The ultimate was a low-slung sports car.  Now all cars are SUVs, which look like jacked-up hearses.   The car addiction fuel has dried up.

I don’t want this to sound like a “things were better in the good old days” lament, because  they weren’t, and that’s not what I’m saying.

I’m saying that modernity has a rhythm of creative destruction that makes us all unhappy, all the time.  We await the Next Big Thing.  We have to, because the game and show developers, the auto manufacturers, the geeks, the university administrators, and the CEOs all lose focus by going for the easy and/or big $$ rather than quality.  Markets are overhyped, then they “mature” (rot).

What happens now that we’ve caught on?  What happens when we refuse to get addicted again?

More importantly, what do we do tonight?  And tomorrow?

 

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On Bailing on Books

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Bless me, Father, for I have sinned.  My last confession was about 40 years ago.  Since then I have bailed on several books.  I started reading them, then tossed them aside.  I have even tossed aside books by the handsome, young Saul Bellow, above, photo via Knopf.

I just read Bellow’s RAVELSTEIN.  I thought I would bail, but didn’t.  I wavered, though.

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RAVELSTEIN is a late work from Bellow, and is a thinly fictionalized account of his real-life relationship with Allan Bloom.  I just wrote about Bloom’s bestselling THE CLOSING OF THE AMERICAN MIND, so I had a sudden, spontaneous interest in RAVELSTEIN.

As a late work, RAVEL is kind of shaky.  Bellow had nearly died of food poisoning a few years prior, and was in his 80’s.  RAVEL is a vehicle for Bellow’s belief that the “pictures” in our mind – the pictures of lived experience, what we call consciousness – along with RAVELSTEIN/BLOOM’s late reversion to speaking as if an afterlife was an automatic expectation of a fully-formed human consciousness (even though Bloom was an atheist) – speak of eternal life for all of us.  Not a small topic!

Bellow at his shakiest still makes for a great novel.  Buoyed by finishing RAVELSTEIN, like an ass I tried reading Bellow’s award-winning 1970 MR. SAMMLER’S PLANET:

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btw, this was like my 4th attempt to read SAMMLER.  I think my first attempt was right after an SLU summer class that I took from Bob DeGraff (sp?) for English credit.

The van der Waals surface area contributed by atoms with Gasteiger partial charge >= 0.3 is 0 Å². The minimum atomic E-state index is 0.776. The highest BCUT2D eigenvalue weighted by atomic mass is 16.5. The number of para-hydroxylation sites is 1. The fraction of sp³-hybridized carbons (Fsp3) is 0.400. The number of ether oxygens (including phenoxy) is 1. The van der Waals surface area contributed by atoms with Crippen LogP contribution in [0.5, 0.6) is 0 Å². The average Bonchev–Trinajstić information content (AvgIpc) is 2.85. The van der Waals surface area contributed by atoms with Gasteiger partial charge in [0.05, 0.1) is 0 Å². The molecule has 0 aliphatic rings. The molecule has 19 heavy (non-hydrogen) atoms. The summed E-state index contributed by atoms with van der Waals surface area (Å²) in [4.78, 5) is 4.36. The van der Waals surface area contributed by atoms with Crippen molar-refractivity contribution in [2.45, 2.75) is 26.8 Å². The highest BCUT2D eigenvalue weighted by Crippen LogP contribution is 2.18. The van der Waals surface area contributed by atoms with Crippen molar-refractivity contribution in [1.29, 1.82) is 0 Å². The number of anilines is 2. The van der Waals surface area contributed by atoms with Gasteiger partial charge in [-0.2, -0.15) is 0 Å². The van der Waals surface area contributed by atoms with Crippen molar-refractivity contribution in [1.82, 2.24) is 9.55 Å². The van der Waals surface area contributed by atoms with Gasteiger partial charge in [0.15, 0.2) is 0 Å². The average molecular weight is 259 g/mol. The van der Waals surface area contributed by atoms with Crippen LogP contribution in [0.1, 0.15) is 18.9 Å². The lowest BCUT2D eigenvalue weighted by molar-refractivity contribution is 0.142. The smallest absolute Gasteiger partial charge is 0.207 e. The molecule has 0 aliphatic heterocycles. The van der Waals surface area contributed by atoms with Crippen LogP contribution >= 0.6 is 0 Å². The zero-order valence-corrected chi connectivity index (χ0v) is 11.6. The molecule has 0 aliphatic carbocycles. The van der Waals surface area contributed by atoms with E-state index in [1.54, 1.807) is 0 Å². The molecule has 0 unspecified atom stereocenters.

Something about SAMMLER repels me.  It’s not SAMMLER’S (or Bellow’s) fault.

I know that when I was younger, the “elderliness” of the protagonist was a turn-off.  Sammler is a partly blind Holocaust survivor with an odd fascination for minor criminals.

I’m not happy to say that, at 61, I am still repelled by the bitchy old man Sammler, even though he has many, many legitimate reasons to be grumpy.  I felt a familiar depression slip over me as the pages went on.  The Sammler Depression.

It’s not because of the Holocaust.  I read history and World War II history.  No problem.  I would suggest that, perhaps, Bellow’s novel is one or two steps greater than straight history, one or two steps more concentrated and potent.

And I’m not up to it yet.  I may never be.

It’s not that I have a problem with Bellow, who was probably the greatest American novelist of the 20th Century.  One of my favorite novels is Bellow’s 1956-ish HENDERSON THE RAIN KING:

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I read HENDERSON for the same summer school class at St. Lawrence.  It changed my life.

HENDERSON was the prototypical big, dorky, powerful-to-a-fault American abroad.  He nearly destroyed Africa in his clumsy attempt to love Africa to death.  American foreign policy came to life in a way it could not have in Hepburn Hall with my Government major.  Talk about liberal arts synergy.  This is why I assume SAMMLER is more potent medicine than I can stand; that’s what was true with HENDERSON, but it was assigned.  I HAD to read it.

In any case, the point of all this is:

Don’t be afraid to pick up a book and then, if necessary, toss it aside.

Maybe it’s a bad book.  Maybe it’s not for you.  Maybe you aren’t ready for it yet.  Put it back on the shelf.  It’ll be there 10 or 30 years from now.  Don’t be OCD and refuse the book out of the fear that you’re stuck with it.  Grab and read, or else grab and read and toss aside.

It’s not a sin!

Life is too short for bad or for even inappropriate books.  RAVELSTEIN says that.  And Bellow is always right.